Clear-Eyed Response


The Jewish Week reported that haredi Orthodox men in Israel are now able to wear blur-inducing glasses to help avoid seeing immodest women. This news follows reports over the last year citing numerous instances of blatant discrimination against and exclusion of women in the public sphere such as calling an 8-year-old a prostitute for her “immodest dress,” banning women from speaking at a conference on fertility, and separating men and women on public city buses.

To be sure, we do not purport to be experts on theological matters nor do we want to comment on whether “immodest” women threaten the haredi way of life. What we do question is how Israel, a country rooted in democratic principles, could allow such prejudice against women to continue?

For many women, both inside and outside of Israel, this mounting escalation of unacceptable extremism is a call to action. For the first time, Jewish women’s foundations —14 in the United States and three in Israel — have pooled their resources to award a $150,000 grant to eight Israeli women’s organizations that are cooperating to effect social change. This project is a large-scale social and media campaign aimed at promoting equality and reducing gender gaps in the economic, social and political spheres, making Israel a more gender-equal and democratic society.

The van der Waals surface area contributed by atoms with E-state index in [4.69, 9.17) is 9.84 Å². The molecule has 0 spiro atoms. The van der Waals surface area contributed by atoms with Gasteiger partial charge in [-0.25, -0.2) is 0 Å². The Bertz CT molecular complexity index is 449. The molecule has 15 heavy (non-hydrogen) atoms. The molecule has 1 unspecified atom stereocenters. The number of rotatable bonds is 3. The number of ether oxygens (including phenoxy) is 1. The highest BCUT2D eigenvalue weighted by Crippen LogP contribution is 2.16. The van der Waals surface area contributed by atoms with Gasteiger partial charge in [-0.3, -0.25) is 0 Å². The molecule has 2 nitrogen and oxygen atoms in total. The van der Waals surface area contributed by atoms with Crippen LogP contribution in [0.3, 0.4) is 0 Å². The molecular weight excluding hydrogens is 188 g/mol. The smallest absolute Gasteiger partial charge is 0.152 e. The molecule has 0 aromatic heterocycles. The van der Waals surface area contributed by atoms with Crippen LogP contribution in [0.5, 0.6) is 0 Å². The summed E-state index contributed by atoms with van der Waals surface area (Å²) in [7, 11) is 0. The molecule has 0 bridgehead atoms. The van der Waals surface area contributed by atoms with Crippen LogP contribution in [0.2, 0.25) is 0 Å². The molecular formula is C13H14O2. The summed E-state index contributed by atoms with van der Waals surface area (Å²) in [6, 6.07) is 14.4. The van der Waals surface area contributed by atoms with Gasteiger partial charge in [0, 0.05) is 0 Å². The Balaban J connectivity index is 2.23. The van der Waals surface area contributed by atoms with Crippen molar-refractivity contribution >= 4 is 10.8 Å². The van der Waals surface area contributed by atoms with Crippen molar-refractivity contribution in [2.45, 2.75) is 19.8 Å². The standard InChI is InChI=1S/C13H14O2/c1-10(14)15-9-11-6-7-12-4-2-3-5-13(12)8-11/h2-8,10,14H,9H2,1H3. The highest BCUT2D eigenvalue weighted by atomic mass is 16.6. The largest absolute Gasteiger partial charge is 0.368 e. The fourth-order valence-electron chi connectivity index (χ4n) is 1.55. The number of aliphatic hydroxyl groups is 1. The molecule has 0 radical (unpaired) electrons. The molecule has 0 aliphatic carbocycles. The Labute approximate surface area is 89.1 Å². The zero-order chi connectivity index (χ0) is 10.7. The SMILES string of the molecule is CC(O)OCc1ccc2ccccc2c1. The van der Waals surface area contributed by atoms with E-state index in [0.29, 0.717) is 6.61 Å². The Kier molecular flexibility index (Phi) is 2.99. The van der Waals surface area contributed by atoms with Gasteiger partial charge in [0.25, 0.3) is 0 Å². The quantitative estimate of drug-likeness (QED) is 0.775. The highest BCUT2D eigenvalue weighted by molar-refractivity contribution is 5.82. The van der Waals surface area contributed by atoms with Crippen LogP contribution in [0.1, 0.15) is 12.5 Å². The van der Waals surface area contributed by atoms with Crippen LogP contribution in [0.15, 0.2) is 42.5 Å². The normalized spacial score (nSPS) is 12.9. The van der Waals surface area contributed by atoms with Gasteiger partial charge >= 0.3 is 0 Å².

This grant is a start in the right direction. But it takes many more like-minded individuals to join the movement and help transform the Israeli system of laws, policies, practices, cultural norms and interpretations of halacha, or Jewish law.  

Marilyn Gottlieb, Grants Committee Chairwoman

Rebecca Garrison, Associate Director Jewish Women’s Foundation of New York